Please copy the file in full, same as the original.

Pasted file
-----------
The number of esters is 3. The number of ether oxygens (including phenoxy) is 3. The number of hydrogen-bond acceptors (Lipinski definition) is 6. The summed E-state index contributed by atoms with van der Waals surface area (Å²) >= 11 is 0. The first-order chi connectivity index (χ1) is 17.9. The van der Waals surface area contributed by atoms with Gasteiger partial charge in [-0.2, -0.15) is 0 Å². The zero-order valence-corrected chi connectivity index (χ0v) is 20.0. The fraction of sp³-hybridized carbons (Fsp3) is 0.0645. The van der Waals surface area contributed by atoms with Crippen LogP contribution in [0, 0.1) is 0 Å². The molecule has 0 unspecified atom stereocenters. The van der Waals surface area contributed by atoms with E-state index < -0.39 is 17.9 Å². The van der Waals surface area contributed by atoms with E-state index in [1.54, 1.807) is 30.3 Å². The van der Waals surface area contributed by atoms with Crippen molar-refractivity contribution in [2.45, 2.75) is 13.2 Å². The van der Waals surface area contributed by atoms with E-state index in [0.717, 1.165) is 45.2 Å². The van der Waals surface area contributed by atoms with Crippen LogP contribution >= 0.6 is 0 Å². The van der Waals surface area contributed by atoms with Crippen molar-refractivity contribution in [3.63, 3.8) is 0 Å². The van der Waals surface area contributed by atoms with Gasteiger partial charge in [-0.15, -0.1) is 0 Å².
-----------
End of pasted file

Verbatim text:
The number of esters is 3. The number of ether oxygens (including phenoxy) is 3. The number of hydrogen-bond acceptors (Lipinski definition) is 6. The summed E-state index contributed by atoms with van der Waals surface area (Å²) >= 11 is 0. The first-order chi connectivity index (χ1) is 17.9. The van der Waals surface area contributed by atoms with Gasteiger partial charge in [-0.2, -0.15) is 0 Å². The zero-order valence-corrected chi connectivity index (χ0v) is 20.0. The fraction of sp³-hybridized carbons (Fsp3) is 0.0645. The van der Waals surface area contributed by atoms with Crippen LogP contribution in [0, 0.1) is 0 Å². The molecule has 0 unspecified atom stereocenters. The van der Waals surface area contributed by atoms with E-state index < -0.39 is 17.9 Å². The van der Waals surface area contributed by atoms with E-state index in [1.54, 1.807) is 30.3 Å². The van der Waals surface area contributed by atoms with Crippen molar-refractivity contribution in [2.45, 2.75) is 13.2 Å². The van der Waals surface area contributed by atoms with E-state index in [0.717, 1.165) is 45.2 Å². The van der Waals surface area contributed by atoms with Crippen LogP contribution >= 0.6 is 0 Å². The van der Waals surface area contributed by atoms with Crippen molar-refractivity contribution in [3.63, 3.8) is 0 Å². The van der Waals surface area contributed by atoms with Gasteiger partial charge in [-0.15, -0.1) is 0 Å².